Using Shodan Better Way! :)

Rudra Pratap
Jul 5 · 4 min read

Hello Everyone!

I hope you all are having a good time scoring huge bounties ;) and not to mention that it does motivate me looking at people scoring bounties to stop procrastinating and get along with other hackers.

To be honest I’ve been a script kiddie for a long time and just randomly copy-pasting payload here and there but never even tried to understand the technology itself.

Changing to dev mode helped me a lot in understanding concepts better and during that time I realized how payloads made sense. In the meantime I noticed many people mentioning shodan and other platforms such as censys, binaryedge, and ZoomEye as their go-to tool and I wondered how people find those hidden assets as most of the majority out there are already aware of them. It turns out that the secret lies in how you search for patterns and how good you know about your target. Technologies and tools are available to all of you out there but it totally depends on how you use it.

On my initial stage of learning, I always used to search for a pattern such as “site.com” and that was it and I hoped that some Jenkins instance would popup because I believed I had good luck :P but that is totally not true.

Results were fine but not up to my expectation because most of the company have a security team making guidelines which make our job as a hacker a bit tedious. So I started learning (researching) about how could I make my recon much better and efficient.

The first step I always head to is searching for SSL Certificates on Shodan.io. There are a lot of filters available for shodan which can be used to filter out the junk from the result. One such filter would be ssl:”target” which would search SSL Certificate for the string target within SSL certificates.

For demonstration, we will be searching for SSL certificates for Paypal.

https://www.shodan.io/search?query=ssl%3A%22Paypal%22

As you can see shodan have searched certificates under the name Paypal and not to mention we can see too much junk such as access denied which is because of Akamai but we can filter them out as well by adding 200 which is a status code in our search query so our query would look like ssl:”paypal” 200.

https://www.shodan.io/search?query=ssl%3A%22Paypal%22+200

You can also negative search for specific content you don’t wish to search for by append — in our query followed by the pattern.

https://www.shodan.io/search?query=ssl%3A%22Paypal%22+-%22AkamaiGHost%22

I’m not sure why but I have a keen interest looking after the resources hosted on Amazon AWS. To make my search more efficient I use org:”Amazon” ssl:”target”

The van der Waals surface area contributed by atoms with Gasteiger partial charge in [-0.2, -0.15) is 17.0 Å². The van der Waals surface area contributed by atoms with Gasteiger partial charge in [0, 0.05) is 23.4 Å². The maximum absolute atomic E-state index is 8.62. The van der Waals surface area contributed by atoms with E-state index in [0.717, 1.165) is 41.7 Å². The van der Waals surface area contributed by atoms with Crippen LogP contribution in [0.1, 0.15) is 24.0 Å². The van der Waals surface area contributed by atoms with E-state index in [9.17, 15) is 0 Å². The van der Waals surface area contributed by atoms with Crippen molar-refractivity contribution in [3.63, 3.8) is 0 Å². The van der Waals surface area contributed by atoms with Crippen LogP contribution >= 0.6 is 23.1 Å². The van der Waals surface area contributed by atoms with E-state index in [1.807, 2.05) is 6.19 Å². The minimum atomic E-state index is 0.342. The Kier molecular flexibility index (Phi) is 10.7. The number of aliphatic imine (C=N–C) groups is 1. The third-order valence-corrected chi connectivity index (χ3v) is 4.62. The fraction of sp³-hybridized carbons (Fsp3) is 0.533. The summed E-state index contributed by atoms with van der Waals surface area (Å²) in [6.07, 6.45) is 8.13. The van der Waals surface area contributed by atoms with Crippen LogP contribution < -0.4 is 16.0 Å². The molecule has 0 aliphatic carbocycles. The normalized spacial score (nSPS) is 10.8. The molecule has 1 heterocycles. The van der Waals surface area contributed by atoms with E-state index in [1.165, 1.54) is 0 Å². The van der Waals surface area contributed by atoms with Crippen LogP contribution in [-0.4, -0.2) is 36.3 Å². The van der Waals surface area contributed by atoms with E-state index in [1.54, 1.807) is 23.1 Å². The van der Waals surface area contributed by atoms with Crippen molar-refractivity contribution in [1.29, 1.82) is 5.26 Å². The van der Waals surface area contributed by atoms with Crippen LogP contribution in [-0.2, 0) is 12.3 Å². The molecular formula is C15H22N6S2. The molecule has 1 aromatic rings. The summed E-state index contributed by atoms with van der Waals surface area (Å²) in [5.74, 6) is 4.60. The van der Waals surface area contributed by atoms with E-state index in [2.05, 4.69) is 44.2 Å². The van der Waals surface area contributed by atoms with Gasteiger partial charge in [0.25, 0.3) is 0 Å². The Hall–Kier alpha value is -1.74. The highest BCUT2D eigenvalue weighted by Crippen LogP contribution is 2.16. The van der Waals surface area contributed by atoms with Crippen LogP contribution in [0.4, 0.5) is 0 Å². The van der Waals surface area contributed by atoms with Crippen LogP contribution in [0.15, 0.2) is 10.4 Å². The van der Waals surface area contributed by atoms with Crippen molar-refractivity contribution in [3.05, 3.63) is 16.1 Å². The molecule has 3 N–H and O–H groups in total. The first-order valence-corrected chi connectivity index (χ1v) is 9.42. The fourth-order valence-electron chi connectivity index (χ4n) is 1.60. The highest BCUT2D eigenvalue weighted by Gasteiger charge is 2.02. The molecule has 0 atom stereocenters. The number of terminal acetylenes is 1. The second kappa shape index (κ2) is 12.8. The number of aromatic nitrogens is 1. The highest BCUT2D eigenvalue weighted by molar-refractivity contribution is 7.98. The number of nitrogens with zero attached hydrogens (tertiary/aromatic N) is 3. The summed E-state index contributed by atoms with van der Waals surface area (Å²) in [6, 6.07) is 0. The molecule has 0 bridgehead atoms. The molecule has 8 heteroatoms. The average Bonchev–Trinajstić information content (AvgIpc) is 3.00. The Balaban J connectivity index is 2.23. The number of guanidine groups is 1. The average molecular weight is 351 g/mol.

https://www.shodan.io/search?query=org%3A%22Amazon%22+ssl%3A%22Paypal%22

Another particular search pattern I look after is looking into the HTML source for some specific content and shodan makes our job easy by introducing filter for the same “html”.

I learned that copyright footer is always presented in the application so I always look after that and maybe something pops out.

Search query should look something like html:”Pattern”.

Also not to forget that it helped me a lot finding assets after a particular technology. For example, for searching Jenkins instance I tend to use html:”Dashboard Jenkins” or something similar. Many people would argue to rather use http.component:”jenkins” which search for specific technology or component but I rather prefer my own way.

https://www.shodan.io/search?query=http.component%3A%22jenkins%22

https://www.shodan.io/search?query=html%3A%22Dashboard+Jenkins%22

I mentioned making sure you note about everything you noticed about your targets and look after those on these platforms and I also noticed a few odd things while hunting Private program.

I noticed that some asset was using certmaster@redacted.com in their certificate. So I looked after those in one of these Hacker Friendly platforms and did found some Kube instances open which I reported to them responsively.

Later on, I noticed that many application engineers use the staging environment to develop either a new feature or something they have been working on. So I started to look after something like ssl:”company development” and I later found out a Django application which was left open to the public.

Also in the same process, I discovered a few Ruby on Rails (ROR) application running under dev mode but at that moment of time no particular exploits were public (as per my knowledge) so I saved them in my notes and a few days later I messaged my good friend Harsh Jaiswal about it and later found a rails application vulnerable to RCE.

There is no such secret tool which would find all the secret/hidden assets but it is rather up to you and your observation skills. If you wish to try rather new things which are not under your Bug Bounty methodology. Don’t be afraid of trying new things and make sure you maintain notes for whatever you discover.

Happy Hunting!


InfoSec Write-ups

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    Rudra Pratap

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    Python for the win!

    InfoSec Write-ups

    A collection of write-ups from the best hackers in the world on topics ranging from bug bounties and CTFs to vulnhub machines, hardware challenges and real life encounters. In a nutshell, we are the largest InfoSec publication on Medium. #sharingiscaring